In many low and middle income countries the lack of adequately standardised tools for monitoring child development has been a barrier to estimating the impact of both communicable and non-communicable disease on childhood outcome, identifying children in need of early intervention and monitoring intervention.

In this presentation, I will highlight some of the ways in which we have contributed to addressing this challenge in our context. In Kilifi, we have pioneered the development of a set of measures to evaluate child development. These measures have presented with good psychometric properties including reliability (internal consistency, test-retest and inter-rater) and validity (concurrent, criterion, convergent, discriminant and predictive). Additionally, through working with diverse teams in various work sites, I have shared my expertise to help those teams develop measures suitable to their needs. As a result, this is contributing to improved access to appropriate measures of neurodevelopment for low and middle income countries.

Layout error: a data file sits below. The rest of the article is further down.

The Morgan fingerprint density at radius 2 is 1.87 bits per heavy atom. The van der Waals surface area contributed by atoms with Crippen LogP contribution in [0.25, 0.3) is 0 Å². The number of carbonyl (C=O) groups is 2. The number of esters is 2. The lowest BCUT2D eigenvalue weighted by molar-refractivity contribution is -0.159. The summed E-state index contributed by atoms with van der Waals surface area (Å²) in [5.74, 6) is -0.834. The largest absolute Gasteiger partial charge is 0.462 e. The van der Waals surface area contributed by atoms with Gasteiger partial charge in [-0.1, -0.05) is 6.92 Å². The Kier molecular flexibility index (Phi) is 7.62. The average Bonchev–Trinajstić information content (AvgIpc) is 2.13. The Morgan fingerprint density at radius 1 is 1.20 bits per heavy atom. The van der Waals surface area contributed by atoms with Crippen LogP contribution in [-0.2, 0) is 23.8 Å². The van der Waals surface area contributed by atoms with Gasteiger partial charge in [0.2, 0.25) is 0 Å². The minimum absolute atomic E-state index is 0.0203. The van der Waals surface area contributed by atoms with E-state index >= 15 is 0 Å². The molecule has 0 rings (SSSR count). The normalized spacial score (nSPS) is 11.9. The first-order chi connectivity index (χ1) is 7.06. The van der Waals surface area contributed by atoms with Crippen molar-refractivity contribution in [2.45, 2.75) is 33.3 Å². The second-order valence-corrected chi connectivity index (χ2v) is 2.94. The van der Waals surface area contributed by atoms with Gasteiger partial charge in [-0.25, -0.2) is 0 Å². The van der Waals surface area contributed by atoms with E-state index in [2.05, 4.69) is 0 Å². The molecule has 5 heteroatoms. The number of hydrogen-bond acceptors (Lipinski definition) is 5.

I will conclude this talk by highlighting the next steps we would like to take towards refinement of the neurodevelopmental tools in Kilifi, Kenya.  Based on feedback from previous usage both in Kilifi and in other contexts as well as advancements in technology, we plan to update our measures to a more user-friendly mobile based version, and reduce time associated with training test administrators by developing multimedia training materials that are open access.